Two co-operative chief executives have been appointed as Business in the Community’s (BitC) Responsible Business Ambassadors by HRH The Prince of Wales.
Mark Smith from the Southern Co-operative and Minnie Moll, joint chief executive for the East of England Co-op will represent the responsible business movement in their regions and lead other local businesses to take action.
The Prince appoints inspirational business figures in 12 UK regions for two-year terms. As South East Ambassador, Mr Smith will continue to focus on using responsible business to engage with young people from challenging backgrounds, to encourage aspiration and the achievement of personal potential irrespective of their circumstances.
“It is a great honour to be chosen by His Royal Highness to champion responsible business in the South East,” he said. “We know that responsible businesses contribute towards more resilient communities, stimulate local economies, help to create skilled and healthy workforces, and tackle environmental challenges.
“There is also a real benefit for those businesses and the people in them. I am therefore looking forward to using my time as Ambassador to help grow the responsible business network in the region.”
A member of the BitC Advisory Board for the South East, Mr Smith has been actively involved in driving the agenda for companies to engage with education in the region. He will now also work with BitC to strengthen the responsible business network on the south coast.
Ms Moll believes that while it is now accepted that businesses have an obligation to help build resilient communities alongside local economic growth, co-operatives have a special role in this.
“As a co-op it is in our DNA to be a responsible business and support communities, so I look forward to spreading the message across the region, building on our support of local producers, and engaging the business community in this important agenda,” she said.
Ms Moll, who sits on the BitC East of England Advisory Board and the boards of Ipswich Central (a business improvement district) and Suffolk Businesswomen, has three main ambitions for the East of England region, which will pick up on things the society is already doing well.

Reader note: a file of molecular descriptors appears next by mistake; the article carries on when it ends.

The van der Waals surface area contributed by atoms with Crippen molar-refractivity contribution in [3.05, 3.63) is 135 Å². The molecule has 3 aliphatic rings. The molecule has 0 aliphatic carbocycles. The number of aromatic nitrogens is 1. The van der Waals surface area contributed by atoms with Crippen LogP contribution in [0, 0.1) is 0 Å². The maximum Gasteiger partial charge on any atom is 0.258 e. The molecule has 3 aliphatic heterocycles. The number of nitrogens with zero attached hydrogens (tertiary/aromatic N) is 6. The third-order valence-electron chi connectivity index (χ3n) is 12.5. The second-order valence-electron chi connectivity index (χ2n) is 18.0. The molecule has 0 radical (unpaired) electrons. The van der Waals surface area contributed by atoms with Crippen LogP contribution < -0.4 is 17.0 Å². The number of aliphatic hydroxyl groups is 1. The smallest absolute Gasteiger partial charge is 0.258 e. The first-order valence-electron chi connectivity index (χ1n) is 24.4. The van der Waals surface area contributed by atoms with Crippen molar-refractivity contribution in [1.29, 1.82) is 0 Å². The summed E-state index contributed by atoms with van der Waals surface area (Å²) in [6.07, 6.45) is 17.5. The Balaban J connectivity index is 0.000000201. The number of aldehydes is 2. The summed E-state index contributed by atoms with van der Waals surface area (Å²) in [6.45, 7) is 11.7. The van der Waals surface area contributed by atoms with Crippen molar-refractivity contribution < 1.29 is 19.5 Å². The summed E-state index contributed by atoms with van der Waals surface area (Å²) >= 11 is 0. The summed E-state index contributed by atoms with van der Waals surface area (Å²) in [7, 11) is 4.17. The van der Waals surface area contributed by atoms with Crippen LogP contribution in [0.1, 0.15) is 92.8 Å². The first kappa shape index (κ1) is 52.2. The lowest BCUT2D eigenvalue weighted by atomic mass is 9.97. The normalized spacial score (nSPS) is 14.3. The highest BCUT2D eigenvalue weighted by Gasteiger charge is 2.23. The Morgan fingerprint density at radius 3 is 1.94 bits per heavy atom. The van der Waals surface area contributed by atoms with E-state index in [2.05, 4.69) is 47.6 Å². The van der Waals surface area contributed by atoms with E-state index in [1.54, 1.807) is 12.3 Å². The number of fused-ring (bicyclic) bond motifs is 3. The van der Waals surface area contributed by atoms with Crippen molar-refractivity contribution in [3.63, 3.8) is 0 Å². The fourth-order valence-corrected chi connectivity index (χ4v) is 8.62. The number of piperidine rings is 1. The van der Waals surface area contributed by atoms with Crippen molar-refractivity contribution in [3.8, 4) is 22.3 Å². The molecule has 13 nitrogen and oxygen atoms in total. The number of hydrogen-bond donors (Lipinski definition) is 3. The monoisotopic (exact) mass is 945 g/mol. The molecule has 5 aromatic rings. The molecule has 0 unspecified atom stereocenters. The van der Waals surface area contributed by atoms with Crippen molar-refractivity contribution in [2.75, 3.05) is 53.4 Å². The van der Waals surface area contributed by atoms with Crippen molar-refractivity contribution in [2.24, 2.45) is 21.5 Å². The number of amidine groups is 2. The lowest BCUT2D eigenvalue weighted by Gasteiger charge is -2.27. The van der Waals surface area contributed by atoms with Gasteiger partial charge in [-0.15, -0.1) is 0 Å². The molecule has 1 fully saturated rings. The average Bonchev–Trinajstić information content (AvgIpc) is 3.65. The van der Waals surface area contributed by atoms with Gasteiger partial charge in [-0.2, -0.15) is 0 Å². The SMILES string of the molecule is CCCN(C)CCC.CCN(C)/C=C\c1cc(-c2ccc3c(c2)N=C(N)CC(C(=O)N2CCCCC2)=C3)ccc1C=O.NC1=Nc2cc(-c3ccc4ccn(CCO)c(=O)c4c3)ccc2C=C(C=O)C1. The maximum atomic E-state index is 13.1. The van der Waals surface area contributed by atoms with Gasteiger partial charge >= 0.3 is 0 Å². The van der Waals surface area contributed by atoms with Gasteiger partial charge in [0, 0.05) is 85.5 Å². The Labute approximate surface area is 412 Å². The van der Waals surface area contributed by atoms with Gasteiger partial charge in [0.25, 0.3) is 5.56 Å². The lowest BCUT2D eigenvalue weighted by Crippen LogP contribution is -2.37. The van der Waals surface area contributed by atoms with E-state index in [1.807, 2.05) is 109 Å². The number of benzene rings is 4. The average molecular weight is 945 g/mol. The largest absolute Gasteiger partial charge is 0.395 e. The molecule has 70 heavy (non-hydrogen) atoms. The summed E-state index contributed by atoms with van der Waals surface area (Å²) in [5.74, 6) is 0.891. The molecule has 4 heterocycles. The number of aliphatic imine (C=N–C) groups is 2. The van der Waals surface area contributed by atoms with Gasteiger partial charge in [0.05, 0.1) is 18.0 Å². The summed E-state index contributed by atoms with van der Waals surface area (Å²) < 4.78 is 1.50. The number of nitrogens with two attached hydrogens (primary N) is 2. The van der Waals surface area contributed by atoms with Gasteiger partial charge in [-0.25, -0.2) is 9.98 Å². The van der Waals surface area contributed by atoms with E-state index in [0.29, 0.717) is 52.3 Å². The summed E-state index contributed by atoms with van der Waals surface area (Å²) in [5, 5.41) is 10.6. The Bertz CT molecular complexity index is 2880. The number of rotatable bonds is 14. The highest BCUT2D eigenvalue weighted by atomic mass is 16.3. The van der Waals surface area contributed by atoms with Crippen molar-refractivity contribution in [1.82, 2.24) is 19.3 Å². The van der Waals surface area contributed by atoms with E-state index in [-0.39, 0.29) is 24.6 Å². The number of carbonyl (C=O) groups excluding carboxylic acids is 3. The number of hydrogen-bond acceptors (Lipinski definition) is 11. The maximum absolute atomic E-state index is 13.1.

The first centres around dementia awareness. Working with the Alzheimer Society and the Norfolk & Suffolk Dementia Alliance, East of England created its own training scheme for colleagues which includes an e-learning module that has so far been completed by over 3,000 staff. Ms Moll will be making this award-winning training available free of charge to other businesses in the region. “Dementia is such a huge health and social care challenge,” she said. “It is one area we should be hugely generous and co-operative about.”
We want to join things up and be a connector and supporter of small businesses who want to do the right thing
The society also has big plans around education. A few days after her appointment, Ms Moll launched the society’s Employability For All programme, which will explore how businesses need to work closely to build bridges between education and employment, and how to fill skills gaps.
Thirdly, Ms Moll plans to build on East of England’s Sourced Locally programme, which she believes is “the leading initiative of its kind in both co-ops and non-co-ops”. The society works with over 100 suppliers in the region and is already helping them become members of the Carbon Charter.
“We want to join things up,” she says, “and be a connector and supporter of small businesses who want to do the right thing but may not have the time.”
Having two co-op representatives as ambassadors is hugely exciting, she says. “Mark and I will share the journey. We will be able to share ideas, raise the co-operative profile in our regions, and represent the co-op difference at ambassador meetings.”
Of the 12 ambassadors, four are now women – including Jayne-Anne Gadhia. “I’m really pleased about this. It would be better if it was more, but it’s really important to see women in these roles, where other women can see things as being possible.”
She adds: “As co-operatives, one thing we have to be aware of is that there are lots of organisations doing really good stuff. Co-ops haven’t cornered the market. We have to constantly push and stretch ourselves to be thinking about the ways we can help communities thrive and communicate the co-op difference.”